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Today's colloquium: Taking the pulse of the gamma-ray sky

Submitter: Lucas Guillemot (LPC2E / Université d'Orléans)
Description: Pulsars, rotating magnetized neutron stars born in supernovae, are fascinating objects and their study finds applications in a wide range of physics and astrophysics. By detecting pulsed gamma-ray emission from more than 160 pulsars since it began operating in 2008, the Large Area Telescope (LAT) on the Fermi satellite has revolutionized our view of the gamma-ray pulsar population and has demonstrated that pulsars form the main class of GeV gamma-ray sources in the Milky Way. Radio observations in support of the Fermi mission have provided a vital contribution to the success of LAT pulsar studies: radio searches in LAT unassociated sources have for instance uncovered several tens of new millisecond pulsars, pulsars that rotate hundreds of times every second and that constitute unique gravity laboratories.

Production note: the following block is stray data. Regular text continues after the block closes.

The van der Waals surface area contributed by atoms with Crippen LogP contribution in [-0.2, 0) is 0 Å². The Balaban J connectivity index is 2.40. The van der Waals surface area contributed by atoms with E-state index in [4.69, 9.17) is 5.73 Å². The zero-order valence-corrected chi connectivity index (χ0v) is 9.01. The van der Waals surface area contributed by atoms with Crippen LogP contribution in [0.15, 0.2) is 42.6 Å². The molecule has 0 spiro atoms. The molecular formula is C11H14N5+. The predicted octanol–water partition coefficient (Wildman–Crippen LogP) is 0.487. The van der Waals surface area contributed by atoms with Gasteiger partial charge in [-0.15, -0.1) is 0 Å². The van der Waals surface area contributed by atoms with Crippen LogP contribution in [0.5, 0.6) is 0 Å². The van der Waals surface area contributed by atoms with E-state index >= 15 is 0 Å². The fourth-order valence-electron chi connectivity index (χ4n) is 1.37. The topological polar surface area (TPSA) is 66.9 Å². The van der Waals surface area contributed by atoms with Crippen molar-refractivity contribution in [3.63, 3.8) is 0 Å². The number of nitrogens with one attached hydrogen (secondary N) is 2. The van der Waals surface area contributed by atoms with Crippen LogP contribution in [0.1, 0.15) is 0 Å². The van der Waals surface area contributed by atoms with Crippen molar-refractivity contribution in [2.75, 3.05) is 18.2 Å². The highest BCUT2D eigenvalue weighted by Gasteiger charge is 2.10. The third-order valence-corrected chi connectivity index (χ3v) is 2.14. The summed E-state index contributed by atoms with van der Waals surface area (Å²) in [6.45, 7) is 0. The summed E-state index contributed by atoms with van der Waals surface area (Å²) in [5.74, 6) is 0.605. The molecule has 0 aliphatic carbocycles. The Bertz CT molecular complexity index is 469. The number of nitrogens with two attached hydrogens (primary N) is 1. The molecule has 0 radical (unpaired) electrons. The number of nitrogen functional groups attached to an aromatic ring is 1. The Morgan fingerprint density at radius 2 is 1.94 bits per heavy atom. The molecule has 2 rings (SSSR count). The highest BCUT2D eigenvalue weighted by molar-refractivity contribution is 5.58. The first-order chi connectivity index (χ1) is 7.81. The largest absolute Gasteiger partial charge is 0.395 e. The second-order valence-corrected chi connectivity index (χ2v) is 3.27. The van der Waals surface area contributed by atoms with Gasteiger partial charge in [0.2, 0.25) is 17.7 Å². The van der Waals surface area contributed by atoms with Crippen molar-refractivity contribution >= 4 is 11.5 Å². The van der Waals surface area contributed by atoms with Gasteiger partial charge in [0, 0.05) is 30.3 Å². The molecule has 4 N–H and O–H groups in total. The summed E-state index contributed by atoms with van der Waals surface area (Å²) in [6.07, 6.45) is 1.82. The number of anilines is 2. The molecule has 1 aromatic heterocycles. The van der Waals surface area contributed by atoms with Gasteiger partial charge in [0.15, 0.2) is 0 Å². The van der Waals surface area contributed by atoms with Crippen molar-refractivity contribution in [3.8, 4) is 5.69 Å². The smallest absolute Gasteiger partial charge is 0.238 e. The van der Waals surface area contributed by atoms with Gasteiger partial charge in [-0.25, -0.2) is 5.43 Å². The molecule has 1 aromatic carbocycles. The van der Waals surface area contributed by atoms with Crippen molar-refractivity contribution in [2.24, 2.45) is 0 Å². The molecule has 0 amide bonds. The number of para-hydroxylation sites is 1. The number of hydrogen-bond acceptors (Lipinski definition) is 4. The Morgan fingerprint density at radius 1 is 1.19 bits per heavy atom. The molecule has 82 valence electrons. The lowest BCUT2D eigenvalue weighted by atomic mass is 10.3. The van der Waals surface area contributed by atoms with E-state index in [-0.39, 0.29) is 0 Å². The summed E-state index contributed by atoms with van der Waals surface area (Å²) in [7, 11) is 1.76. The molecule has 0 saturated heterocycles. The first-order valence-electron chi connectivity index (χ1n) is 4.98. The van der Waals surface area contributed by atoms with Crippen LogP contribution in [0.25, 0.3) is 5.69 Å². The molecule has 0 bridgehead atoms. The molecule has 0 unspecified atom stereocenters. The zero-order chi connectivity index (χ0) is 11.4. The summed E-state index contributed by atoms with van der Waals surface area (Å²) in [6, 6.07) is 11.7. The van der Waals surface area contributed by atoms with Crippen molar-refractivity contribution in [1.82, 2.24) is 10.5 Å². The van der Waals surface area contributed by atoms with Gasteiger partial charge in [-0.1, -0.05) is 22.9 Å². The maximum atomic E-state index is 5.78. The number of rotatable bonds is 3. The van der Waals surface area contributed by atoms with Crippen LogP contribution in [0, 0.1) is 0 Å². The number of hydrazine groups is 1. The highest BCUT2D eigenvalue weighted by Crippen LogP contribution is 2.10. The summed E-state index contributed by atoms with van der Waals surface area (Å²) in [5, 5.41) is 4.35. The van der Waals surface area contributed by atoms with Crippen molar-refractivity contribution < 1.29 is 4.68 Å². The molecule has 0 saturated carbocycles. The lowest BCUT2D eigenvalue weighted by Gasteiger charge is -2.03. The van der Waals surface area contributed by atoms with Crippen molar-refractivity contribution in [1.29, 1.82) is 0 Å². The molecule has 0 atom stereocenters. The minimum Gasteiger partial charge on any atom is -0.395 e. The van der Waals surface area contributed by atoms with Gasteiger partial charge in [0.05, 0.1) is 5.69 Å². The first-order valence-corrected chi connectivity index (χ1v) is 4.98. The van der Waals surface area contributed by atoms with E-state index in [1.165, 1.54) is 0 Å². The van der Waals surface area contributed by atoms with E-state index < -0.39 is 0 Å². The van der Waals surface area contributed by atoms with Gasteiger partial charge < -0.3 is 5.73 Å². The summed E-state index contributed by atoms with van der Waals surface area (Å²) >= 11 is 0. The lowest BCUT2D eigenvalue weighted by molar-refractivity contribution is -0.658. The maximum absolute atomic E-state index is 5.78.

In this presentation I will review recent results from pulsar observations with the Fermi LAT, and discuss some implications stemming from these observations.

The image above shows a map of the entire sky at energies larger than 1 GeV based on five years of Fermi Large Area Telescope (LAT) data. To date, the LAT has uncovered more than 3000 gamma-ray sources, including more than 1000 that have no known associations.
Copyright: NASA/DOE/Fermi LAT Collaboration
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